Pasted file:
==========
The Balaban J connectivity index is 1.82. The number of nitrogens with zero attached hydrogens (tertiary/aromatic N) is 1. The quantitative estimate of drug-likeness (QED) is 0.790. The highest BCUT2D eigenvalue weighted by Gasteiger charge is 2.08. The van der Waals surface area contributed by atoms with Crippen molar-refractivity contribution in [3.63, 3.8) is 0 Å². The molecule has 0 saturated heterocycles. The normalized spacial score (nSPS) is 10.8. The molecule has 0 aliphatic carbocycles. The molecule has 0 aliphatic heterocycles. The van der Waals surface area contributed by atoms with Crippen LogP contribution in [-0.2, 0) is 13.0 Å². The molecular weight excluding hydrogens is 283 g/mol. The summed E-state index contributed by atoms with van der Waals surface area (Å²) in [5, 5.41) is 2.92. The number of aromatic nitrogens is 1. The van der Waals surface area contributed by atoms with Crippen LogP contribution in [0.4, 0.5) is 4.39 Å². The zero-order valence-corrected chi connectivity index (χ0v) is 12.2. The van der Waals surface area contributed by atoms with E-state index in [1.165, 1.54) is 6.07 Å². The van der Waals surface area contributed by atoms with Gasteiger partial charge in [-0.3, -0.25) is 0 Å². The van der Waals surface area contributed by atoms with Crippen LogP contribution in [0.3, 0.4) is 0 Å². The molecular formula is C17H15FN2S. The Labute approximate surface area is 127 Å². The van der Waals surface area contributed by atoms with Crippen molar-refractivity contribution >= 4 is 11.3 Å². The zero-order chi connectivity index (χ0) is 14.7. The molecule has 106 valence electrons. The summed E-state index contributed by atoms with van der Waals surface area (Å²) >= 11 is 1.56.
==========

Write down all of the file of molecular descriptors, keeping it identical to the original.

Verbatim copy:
The Balaban J connectivity index is 1.82. The number of nitrogens with zero attached hydrogens (tertiary/aromatic N) is 1. The quantitative estimate of drug-likeness (QED) is 0.790. The highest BCUT2D eigenvalue weighted by Gasteiger charge is 2.08. The van der Waals surface area contributed by atoms with Crippen molar-refractivity contribution in [3.63, 3.8) is 0 Å². The molecule has 0 saturated heterocycles. The normalized spacial score (nSPS) is 10.8. The molecule has 0 aliphatic carbocycles. The molecule has 0 aliphatic heterocycles. The van der Waals surface area contributed by atoms with Crippen LogP contribution in [-0.2, 0) is 13.0 Å². The molecular weight excluding hydrogens is 283 g/mol. The summed E-state index contributed by atoms with van der Waals surface area (Å²) in [5, 5.41) is 2.92. The number of aromatic nitrogens is 1. The van der Waals surface area contributed by atoms with Crippen LogP contribution in [0.4, 0.5) is 4.39 Å². The zero-order valence-corrected chi connectivity index (χ0v) is 12.2. The van der Waals surface area contributed by atoms with E-state index in [1.165, 1.54) is 6.07 Å². The van der Waals surface area contributed by atoms with Gasteiger partial charge in [-0.3, -0.25) is 0 Å². The van der Waals surface area contributed by atoms with Crippen LogP contribution in [0.3, 0.4) is 0 Å². The molecular formula is C17H15FN2S. The Labute approximate surface area is 127 Å². The van der Waals surface area contributed by atoms with Crippen molar-refractivity contribution >= 4 is 11.3 Å². The zero-order chi connectivity index (χ0) is 14.7. The molecule has 106 valence electrons. The summed E-state index contributed by atoms with van der Waals surface area (Å²) >= 11 is 1.56.